One of my favorite reference books is the J. I. Rodale’s The Synonym Finder. I am forever fascinated by shades of meaning of words. Tonight, as I sit down to begin revisiting all the courses I shall be teaching a month from now —in a different time frame (70 minutes, three days a week) rather than as I have taught them the past 34 years (50 minutes, 4 days a week), I am distracted by the word curator. Among the synonyms tendered by Rodale are guardian, custodian, concierge, protector, preserver, steward, and manager.
To what degree is a professor a curator? Without doubt one role I play as a university professor is sifting through vast amounts of content, ideas, and ways of knowing and of learning about specific topics (e.g. my area of expertise, social psychology) and attempting to share with others in a coherent way what I have learned. There are myriad tools available to discover and manage digital content. I’ve recently focused on the utility of two such content curation tools identified and explained in Jane Hart’s marvelous A Practical Guide to the Top 100 tools for Learning.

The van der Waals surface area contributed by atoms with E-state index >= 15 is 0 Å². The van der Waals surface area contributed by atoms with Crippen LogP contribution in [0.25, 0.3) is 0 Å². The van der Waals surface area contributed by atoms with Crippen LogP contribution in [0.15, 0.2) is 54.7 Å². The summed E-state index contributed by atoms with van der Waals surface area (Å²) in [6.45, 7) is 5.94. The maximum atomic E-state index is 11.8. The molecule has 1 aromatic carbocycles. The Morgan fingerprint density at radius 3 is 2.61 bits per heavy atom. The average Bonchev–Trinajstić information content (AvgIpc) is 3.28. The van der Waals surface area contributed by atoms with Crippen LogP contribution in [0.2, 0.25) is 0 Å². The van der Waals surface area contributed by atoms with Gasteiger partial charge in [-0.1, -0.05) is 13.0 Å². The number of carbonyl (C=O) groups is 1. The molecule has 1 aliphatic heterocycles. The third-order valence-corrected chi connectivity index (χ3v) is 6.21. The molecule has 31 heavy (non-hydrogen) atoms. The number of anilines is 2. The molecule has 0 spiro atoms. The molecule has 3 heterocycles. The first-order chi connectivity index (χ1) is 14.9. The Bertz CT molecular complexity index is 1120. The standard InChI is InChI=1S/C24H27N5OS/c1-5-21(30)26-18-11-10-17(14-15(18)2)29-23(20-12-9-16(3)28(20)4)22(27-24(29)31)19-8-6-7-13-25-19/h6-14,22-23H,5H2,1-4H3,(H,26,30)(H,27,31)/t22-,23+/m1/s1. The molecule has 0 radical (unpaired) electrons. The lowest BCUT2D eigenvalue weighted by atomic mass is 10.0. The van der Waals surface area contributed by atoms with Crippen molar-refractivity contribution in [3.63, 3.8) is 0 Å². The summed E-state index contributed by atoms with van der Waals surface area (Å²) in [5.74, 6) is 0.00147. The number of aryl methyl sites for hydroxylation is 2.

Paper.li allows one to create a daily newspaper consisting of stories shared by persons followed on Facebook and Twitter and other online news sources. Therein lies both its strength and its weakness—one must carefully curate and be wary of the credibility of the sources. Still, just for fun I created a daily newspaper to follow events in Lithuania.
Scoop.it allows one to create an online magazine and discover others’ curated online magazines. To experiment with it I created an online magazine of Technology Tools for Learning. The challenge would be maintaining it (updating and adding value through thoughtful comments). Another use I made of it for my own purposes was to gather together information on Steven Galloway’s The Cellist of Sarajevo in preparation for his September 4 Opening Convocation talk. I’ll not share my results here before our new freshmen have a chance to read the book!